On the Origin of Species by Means of Natural Selection, or the Preservation of Favoured Races in the Struggle for Life was published in London by John Murray in 1859. As you can see from the title page reproduced at Wikipedia, the title appears in all-capital letters in at least five different font sizes: the largest font is used for the words "THE ORIGIN OF SPECIES"; the second-largest for "BY MEANS OF NATURAL SELECTION"; the third-largest for the opening word "ON"; the fourth-largest for "PRESERVATION OF FAVOURED RACES IN THE STRUGGLE FOR LIFE"; and the fifth-largest (that is, the smallest) for "OR THE."
Viewed in isolation, the title might be read in a number of ways, including one reading in which the words "BY MEANS OF" are assumed to be implicitly repeated between "OR" and "THE" in the fourth line of the title page:
ON THE ORIGIN OF SPECIES BY MEANS OF NATURAL SELECTION, OR [BY MEANS OF] THE PRESERVATION OF FAVOURED RACES IN THE STRUGGLE FOR LIFE.
But titles in the alternative are common in books published between 1600 and 1900, and they show no tendency to use implicit parallelism and phrase sharing between alternatives. A Google Books search for the simple phrase "or the" yields hundreds of matches for book titles that use the words as a transition device between the lead title and its alternative. Here are sixteen examples that appeared at roughly 20-year intervals between 1600 and 1900 (inclusive):
Nicholas Breton, PASQVILS Mistresse: Or THE WORTHIE AND vnworthie woman (1600)
Charles Butler, The Feminine Monarchie: OR THE HISTORIE OF BEES· SHEWING Their admirable Nature, and Properties, Their Generation, and Colonies, Their Gouernment, Loyaltie, Art, Inductrie, Enemies, Warres, Magnanimitie, &c. Together With the right ordering of them from time to time : And the sweet profit arising thereof. (1623)
James Howell, ΔΕΝΔΡΟΛΟΓΙΑ. DODONA'S GROVE, OR, THE VOCALL FORREST (1640)
John Reeve & Lodowick Muggleton, A DIVINE Looking-glass: OR, The third and last Testament of our Lord JESUS CHRIST, Whose personal Residence is seated on his Throne of Eternal Glory in another world; ... (1656/1661)
Thomas Mall, A CLOUD OF WITNESSES OR, THE Sufferers Mirrour, Made up of The SWANLIKE-SONGS, and other Choice Passages of several MARTYRS and CONFESSORS, to the end of the Sixteenth Century, in their Treatises, Speeches, Letters, Prayers, &c. ... (1677)
Anonymous, Anguis in Herba : OR THE Fatal Consequences of a Treaty with FRANCE. (1702)
John Worlidge, A Compleat SYSTEM of Husbandry and Gardening ; OR, THE Gentleman's Companion, In the BUSINESS and PLEASURES OF A COUNTRY LIFE. (1716)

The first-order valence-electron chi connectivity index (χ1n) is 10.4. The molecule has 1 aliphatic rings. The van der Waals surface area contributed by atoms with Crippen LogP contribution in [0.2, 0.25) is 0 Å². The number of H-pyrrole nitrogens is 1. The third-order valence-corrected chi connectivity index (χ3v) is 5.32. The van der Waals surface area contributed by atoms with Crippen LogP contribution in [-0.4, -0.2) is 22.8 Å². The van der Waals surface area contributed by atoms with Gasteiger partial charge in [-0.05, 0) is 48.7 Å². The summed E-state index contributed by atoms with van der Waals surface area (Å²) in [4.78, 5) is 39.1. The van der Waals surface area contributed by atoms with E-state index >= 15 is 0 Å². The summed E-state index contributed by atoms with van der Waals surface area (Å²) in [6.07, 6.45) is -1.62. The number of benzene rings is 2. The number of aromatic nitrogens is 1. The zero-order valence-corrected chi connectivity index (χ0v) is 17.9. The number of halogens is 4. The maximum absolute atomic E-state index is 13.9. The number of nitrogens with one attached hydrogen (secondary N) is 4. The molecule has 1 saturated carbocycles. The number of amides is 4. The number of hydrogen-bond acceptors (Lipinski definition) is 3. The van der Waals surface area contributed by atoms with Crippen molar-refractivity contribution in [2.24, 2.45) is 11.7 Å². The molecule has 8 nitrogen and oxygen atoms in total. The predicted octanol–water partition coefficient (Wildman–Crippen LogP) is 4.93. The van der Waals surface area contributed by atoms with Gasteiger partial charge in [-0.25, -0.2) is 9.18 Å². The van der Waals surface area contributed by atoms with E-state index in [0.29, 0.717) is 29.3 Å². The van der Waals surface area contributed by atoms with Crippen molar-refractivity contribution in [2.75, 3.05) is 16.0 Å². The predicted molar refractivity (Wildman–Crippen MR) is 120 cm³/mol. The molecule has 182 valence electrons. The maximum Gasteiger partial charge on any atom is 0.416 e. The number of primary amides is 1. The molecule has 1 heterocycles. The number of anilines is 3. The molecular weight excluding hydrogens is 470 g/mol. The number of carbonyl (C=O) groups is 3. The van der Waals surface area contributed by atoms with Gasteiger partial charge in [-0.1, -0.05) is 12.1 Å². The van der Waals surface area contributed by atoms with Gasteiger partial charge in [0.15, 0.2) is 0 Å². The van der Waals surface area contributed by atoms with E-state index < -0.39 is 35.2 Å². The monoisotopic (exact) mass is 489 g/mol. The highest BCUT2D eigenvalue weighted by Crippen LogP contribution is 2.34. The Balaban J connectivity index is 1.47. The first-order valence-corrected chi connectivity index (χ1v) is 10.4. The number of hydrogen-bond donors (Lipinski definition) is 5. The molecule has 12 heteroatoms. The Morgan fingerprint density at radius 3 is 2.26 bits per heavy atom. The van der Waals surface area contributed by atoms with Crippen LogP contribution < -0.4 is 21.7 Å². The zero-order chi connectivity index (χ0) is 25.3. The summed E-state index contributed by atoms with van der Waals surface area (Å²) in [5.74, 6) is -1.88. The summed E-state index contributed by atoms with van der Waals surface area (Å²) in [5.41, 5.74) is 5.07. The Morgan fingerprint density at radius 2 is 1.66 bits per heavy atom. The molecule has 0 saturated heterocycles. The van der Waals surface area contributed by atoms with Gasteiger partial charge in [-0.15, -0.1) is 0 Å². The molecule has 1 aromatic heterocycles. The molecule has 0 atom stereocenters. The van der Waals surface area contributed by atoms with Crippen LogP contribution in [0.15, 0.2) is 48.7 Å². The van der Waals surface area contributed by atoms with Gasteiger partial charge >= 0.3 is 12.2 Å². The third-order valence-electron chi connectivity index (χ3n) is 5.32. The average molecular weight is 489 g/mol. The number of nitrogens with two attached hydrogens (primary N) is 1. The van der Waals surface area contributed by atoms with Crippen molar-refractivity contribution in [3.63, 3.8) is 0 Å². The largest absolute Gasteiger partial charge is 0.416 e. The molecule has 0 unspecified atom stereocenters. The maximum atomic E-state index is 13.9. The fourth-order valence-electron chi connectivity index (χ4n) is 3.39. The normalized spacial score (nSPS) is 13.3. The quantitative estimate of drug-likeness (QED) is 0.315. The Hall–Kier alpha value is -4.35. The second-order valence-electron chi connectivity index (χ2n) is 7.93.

Marcomire, THE Unfortunate Dutchess: OR, THE Lucky GAMESTER. A NOVEL, Founded on a true STORY. (1739)
George Watkins, The Compleat Brewer ; OR, The ART and MYSTERY OF BREWING EXPLAINED. (1760)
Marmaduke Stalkartt, NAVAL Architecture OR THE Rudiments and Rules OF SHIP BUILDING Exemplified in a Series of Draughts and Plans. WITH OBSERVATIONS Tending to the further improvement of that Important Art. (1781)
George Faber, A DISSERTATION ON THE MYSTERIES OF THE CABIRI; OR THE GREAT GODS OF PHENICIA, SAMOTHRACE, EGYPT, TROAS, GREECE, ITALY, AND CRETE; BEING An Attempt to deduce the several Orgies of ISIS, CERES, MITHRAS, BACCHUS, RHEA, ADONIS, AND HECATE, FROM AN Union of the Rites commemorative of the Deluge with the Adoration of the Host of Heaven. Volume 2. (1803)
John LORD Somers, THE SECURITY OF ENGLISHMEN'S LIVES; OR THE TRUST, POWER, AND DUTY OF THE GRAND JURIES OF ENGLAND, EXPLAINED ACCORDING TO THE FUNDAMENTALS OF THE ENGLISH GOVERNMENT, AND THE DECLARATIONS OF THE SAME MADE IN PARLIAMENT BY MANY STATUTES. (1821)
John Campbell, THE MARTYR OF ERROMANGA. OR, THE PHILOSOPHY OF THE MISSIONS, ILLUSTRATED FROM THE Labours, Death, and Character OF THE LATE REV. JOHN WILLIAMS. (1842)
Isabella Duncan, PRE-ADAMITE MAN ; or, The Story of our Old Planet and its Inhabitants, told by Scripture & Science. (1860)
Harriet Beecher Stowe, A DOG'S MISSION; OR, THE STORY OF THE OLD AVERY HOUSE. AND OTHER STORIES. (1880)
Herbert Webber, "XENIA, OR THE IMMEDIATE EFFECT OF POLLEN, IN MAIZE." (1900)
Given the tradition of alternative titles that these and many other instances from the seventeenth through nineteenth centuries reflect, it can scarcely be doubted that Darwin was offering his title in just such a way: on the one hand as On the Origin of Species by Means of Natural Selection, and on the other as The Preservation of Favoured Races in the Struggle for Life." As in the many examples cited above, the or in Darwin's title simply links the first and second alternative titles together.
In the alternative titles listed above, I found no evidence of parallel-structured wording in which the second alternative borrowed elements from the first alternative without explicitly repeating them.